What are biomechanics and what can I do to avoid injury?
In this article, coach Soraya discusses how two key areas of the body that offer your platform for good movement and function. If you aren’t sure that Biomechanics matter, read this article about how poor biomechanics is one of the main reasons that triathletes get injured. Read on here to find out about how to improve your shoulder and your pelvis function to ensure you avoid the dreaded overuse injury.
“Biomechanics is the study of the mechanics of the movement of living organisms ".
In other words, in the context of sport, biomechanics is the study of understanding what muscles need to be used and when. Every movement you make will engage a number of muscles; the muscles your body decides to use and the order in which it uses them is important. This chain of muscles working together to create movement is called the kinetic chain. If some muscles aren’t strong enough for the work being asked of them, then other muscles will compensate and eventually get hurt. As you strengthen your kinetic chain, each muscle will do only the work they are designed to do and you will give yourself much better chances of staying injury free.
“The greatest expression of force generated and controlled by your body comes from the hips. Second is the shoulders” . 
When talking about strengthening the hips, we refer to all the muscles that cross over the hip joint. These include the glutes (all of them), the psoas, hamstrings and inner thighs. Together, these muscles stabilise your pelvis and thighs. They also allow hip extension (usually where the power comes from), hip flexion (bending at the hips) and lifting your leg sideways or inwards. If some of these muscles are weak or tight, then other muscles will overcompensate and work too hard. Sometimes though, it might not even be about strength, but about control. For example, the famous “hip collapse” when running is usually due to a poor connection between the hip and the core - some glute activation exercises to teach the correct muscles to get to work may be sufficient to address this.
We use our shoulders for pretty much everything we do (even running). There are many muscles, ligaments and tendons that help to keep the shoulder healthy and stable. The most important muscles that do this are the rotator cuff muscles which are found at the front (for internal rotation) and at the back (for external rotation) of the shoulder. An imbalance between the front and back rotator cuff muscles, insufficient strength, or low range of motion can cause injury not only in these muscles but also in other areas such as the wrists. In swimming, for example, lack of flexibility and stability in the shoulder can lead to the famous “swimmer’s shoulder”.
The important thing to understand is that most overuse injuries are a symptom of a bigger underlying problem (often, but not always, in the hips or shoulders). A good sports physio that understands biomechanics will be able to identify the root of the problem and solve the cause, not the symptom. Even better, a good physio can prevent these injuries before they happen by identifying and help you correct poor biomechanics . If you need recommendations for physios, please get in touch.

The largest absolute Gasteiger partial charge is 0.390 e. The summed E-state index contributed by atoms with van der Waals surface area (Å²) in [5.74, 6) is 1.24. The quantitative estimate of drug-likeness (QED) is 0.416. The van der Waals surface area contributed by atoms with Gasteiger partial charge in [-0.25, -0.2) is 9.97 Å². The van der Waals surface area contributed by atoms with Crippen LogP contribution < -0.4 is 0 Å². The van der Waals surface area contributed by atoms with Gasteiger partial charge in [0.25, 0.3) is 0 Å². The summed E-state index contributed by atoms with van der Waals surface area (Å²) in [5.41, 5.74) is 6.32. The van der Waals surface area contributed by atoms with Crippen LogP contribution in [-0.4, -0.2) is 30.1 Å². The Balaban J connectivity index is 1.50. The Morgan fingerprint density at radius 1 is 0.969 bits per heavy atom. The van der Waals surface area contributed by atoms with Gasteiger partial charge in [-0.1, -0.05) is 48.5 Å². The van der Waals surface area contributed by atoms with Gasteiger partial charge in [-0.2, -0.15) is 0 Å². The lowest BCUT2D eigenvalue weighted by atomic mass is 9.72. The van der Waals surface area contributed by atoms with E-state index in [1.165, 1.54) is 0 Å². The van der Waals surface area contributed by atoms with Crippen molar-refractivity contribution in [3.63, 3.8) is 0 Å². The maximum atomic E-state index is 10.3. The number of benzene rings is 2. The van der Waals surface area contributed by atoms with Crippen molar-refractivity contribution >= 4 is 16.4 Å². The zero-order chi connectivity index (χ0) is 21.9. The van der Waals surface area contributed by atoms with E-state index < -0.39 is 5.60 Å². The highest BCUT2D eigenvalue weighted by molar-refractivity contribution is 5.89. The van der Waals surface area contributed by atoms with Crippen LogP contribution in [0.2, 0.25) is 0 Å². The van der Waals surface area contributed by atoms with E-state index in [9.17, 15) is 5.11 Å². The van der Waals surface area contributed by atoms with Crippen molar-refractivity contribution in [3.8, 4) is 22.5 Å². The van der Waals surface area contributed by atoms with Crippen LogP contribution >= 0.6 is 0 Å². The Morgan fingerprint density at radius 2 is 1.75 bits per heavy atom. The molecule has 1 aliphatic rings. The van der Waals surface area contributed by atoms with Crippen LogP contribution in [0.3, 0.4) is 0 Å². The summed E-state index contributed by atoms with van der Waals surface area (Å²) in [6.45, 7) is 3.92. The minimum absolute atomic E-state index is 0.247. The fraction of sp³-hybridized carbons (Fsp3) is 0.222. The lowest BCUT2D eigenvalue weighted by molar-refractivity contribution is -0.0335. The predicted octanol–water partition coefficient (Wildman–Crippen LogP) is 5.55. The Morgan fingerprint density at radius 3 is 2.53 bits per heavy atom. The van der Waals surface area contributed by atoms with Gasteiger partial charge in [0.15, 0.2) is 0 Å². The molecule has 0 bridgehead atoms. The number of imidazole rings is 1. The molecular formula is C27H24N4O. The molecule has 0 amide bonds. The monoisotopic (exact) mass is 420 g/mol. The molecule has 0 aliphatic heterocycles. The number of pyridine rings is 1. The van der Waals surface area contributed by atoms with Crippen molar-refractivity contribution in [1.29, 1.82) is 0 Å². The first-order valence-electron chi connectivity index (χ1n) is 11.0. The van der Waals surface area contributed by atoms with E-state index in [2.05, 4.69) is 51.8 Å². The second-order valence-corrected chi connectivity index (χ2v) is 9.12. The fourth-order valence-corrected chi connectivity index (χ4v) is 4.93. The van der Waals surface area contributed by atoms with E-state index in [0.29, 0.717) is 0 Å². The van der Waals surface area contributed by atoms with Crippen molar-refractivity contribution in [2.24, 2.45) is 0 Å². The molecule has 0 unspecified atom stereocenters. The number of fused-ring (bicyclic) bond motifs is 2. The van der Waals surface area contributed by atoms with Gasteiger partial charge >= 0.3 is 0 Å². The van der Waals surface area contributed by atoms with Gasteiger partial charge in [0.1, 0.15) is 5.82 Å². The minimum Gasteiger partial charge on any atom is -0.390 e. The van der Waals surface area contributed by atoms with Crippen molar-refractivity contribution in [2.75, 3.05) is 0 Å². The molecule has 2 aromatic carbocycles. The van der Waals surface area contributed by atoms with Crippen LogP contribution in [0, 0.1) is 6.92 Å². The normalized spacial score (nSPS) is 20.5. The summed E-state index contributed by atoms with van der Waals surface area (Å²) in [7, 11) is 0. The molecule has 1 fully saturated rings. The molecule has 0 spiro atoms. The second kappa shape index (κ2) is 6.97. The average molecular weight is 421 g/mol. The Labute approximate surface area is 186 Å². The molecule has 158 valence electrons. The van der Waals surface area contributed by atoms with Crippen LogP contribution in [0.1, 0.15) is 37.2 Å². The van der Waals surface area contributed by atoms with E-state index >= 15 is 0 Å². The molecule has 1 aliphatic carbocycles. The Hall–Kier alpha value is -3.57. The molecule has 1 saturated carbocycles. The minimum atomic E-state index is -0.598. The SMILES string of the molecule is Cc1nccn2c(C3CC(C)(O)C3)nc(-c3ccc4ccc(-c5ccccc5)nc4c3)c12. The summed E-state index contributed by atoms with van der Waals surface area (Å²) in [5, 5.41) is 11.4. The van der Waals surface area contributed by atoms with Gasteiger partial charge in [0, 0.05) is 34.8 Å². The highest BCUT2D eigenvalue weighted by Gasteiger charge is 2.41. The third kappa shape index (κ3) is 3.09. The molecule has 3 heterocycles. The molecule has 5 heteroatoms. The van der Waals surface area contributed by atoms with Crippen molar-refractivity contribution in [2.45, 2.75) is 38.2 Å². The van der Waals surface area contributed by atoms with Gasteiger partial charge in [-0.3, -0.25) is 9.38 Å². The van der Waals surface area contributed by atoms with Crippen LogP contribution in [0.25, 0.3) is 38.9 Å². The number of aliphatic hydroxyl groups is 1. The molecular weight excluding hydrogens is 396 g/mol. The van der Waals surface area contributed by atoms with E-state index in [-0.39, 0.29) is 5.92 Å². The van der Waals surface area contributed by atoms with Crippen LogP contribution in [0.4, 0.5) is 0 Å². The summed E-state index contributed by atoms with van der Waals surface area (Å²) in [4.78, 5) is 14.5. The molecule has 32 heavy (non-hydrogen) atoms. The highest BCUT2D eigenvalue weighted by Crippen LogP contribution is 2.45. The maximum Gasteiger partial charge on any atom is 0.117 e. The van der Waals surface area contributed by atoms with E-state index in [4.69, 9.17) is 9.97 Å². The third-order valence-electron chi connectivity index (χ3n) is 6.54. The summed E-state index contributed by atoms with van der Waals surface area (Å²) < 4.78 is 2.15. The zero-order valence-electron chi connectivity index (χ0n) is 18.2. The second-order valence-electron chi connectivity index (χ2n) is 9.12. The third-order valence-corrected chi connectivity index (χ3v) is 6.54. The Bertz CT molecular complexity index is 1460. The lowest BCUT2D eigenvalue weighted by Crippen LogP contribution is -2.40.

So what can you do to avoid getting injured?
Staying injury free is really important for everyone (obviously!). You should therefore be taking this just as seriously as you do your swim, bike and run training.
Below are the boxes we recommend you “tick” in order to enjoy the sport for longer and free of injury:
Get a yearly MOT checkup at the physio. Make sure you choose a physio that specialises in sport as they can even look at your running form…etc
Get a bike fit
Make sure you warmup before every session and do your drills to promote good form
-Incorporate mobility and Strength and Conditioning into your training. Pay particular attention to the core, upper and lower back, and hips. Keep your eyes peeled for next week’s blog - we will cover some mobility and strength exercises to help keep you strong and robust.
There are a few “self tests” you can do at home that can help you to evaluate whether you may need to book an appointment at the physio.
1) Checking for knee tracking
Stand on one leg with your pelvis level. Slowly bend your standing leg trying to avoid lateral movement (your knee should be in line with your middle toe). If your knee wobbles from side to side, then there is probably an imbalance between muscles at the front of your hip and your glutes (often, it is because the glutes are under-active and hip flexors are tight).
2) Heel raises
As a runner, you should be able to perform 20 controlled (lifting up through the middle toe) single leg heel raises holding a 25kg weight. Most runners can’t even do half of that, so when they end up with issues with their achilles, for example, they shouldn’t be all that surprised!
3) Single leg bridge
Lie on your back with your knees bent. Lift your hips by squeezing your glutes. Lift one leg off the floor. Your hips should remain level. If you lift your right leg and your right hip drops, then it means your left glute isn’t doing its job (the hamstring, hip flexor or muscles along the spine will overcompensate - injury in the making!).
 Common injuries stemming from poor biomechanics: ITB syndrome, patellofemoral pain syndrome, achilles tendinopathy, shin splints, plantar fascitis…and more!